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Key Words to know when you’re getting ready to buy

As you start to build your action plan there are several key words that you should also start to familiarize yourself with and they are as follows:
  • Pre-approval .vs. Pre-qualification (“Pre-qual”):  Although the two may seem identical they are in fact very different.  Here’s why:
    • Pre-qual: is not necessarily accurate or holds as much “weight” as a pre-approval.  The information you provided to your lender has not been properly verified so if you failed to account for your true income, assets, or credit it could throw your entire approval amount off.
    • Pre-approval: is when you have submitted copies of all the requested financial documents to your loan officer and not only have they reviewed your income, and assets but your credit and debt as well.  Thus providing a more solid assurance that you qualify for the property you are trying to purchase.
      • Income-to-Debt ratio:
        • The front-end ratio, also called the housing ratio, shows what percentage of your income would go toward your housing expenses, including your monthly mortgage payment, real estate taxes, homeowner’s insurance and association dues.
        • The back-end ratio shows what portion of your income is needed to cover all of your monthly debt obligations. This includes credit card bills, car loans, child support, student loans and any other debt that shows on your credit report that requires monthly payments, plus your mortgage payments and other housing expenses.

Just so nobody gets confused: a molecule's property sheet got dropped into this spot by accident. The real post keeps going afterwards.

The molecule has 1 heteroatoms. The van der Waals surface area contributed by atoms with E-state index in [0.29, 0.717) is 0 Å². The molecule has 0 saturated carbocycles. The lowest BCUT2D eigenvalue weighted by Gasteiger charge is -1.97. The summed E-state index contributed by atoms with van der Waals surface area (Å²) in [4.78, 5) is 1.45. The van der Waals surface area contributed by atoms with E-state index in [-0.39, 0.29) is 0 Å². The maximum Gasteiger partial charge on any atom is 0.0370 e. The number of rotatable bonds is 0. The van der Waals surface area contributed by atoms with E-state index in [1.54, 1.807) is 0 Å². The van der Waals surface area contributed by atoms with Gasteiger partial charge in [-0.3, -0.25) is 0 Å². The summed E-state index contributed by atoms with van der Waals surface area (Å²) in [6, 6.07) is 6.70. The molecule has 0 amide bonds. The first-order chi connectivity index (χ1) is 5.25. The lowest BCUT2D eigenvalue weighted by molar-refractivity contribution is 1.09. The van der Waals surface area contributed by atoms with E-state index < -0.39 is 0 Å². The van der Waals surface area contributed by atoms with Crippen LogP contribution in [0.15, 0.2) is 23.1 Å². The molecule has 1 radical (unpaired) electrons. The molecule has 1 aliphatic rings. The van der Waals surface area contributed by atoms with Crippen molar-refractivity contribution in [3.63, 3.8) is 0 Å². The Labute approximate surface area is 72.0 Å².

• Comparables (“Comps”):  Compiled data of recently sold listings, typically within a 1-2 mile radius, that are similar in size, layout, condition, and amenities to the subject property.
  • Contingencies:  Additional term that we are requesting seller to agree to, for example:
    • Mortgage & finance
    • Inspection
    • Vacant
  • Property inspection .vs. Appraisal:
    • Inspection: hiring a professional and licensed inspector to investigate the condition of your property.  This report may or may not be used as a bargaining chip but will surely provide clearer insight and understanding if the property you are purchasing is in great, good, fair or poor condition or if it is in need of full renovation and repairs.
    • Appraisal: once the executed contract has been received by your lender they will submit the request for an appraiser to visit the property.  Your appraiser will evaluate the premises you are interested in buying and price it according to the recent comparables (“comps”) of similar sold listings in the area.
  • Commitment letter:  a lender’s promise to provide a borrower with a loan at an agreed upon interest rate.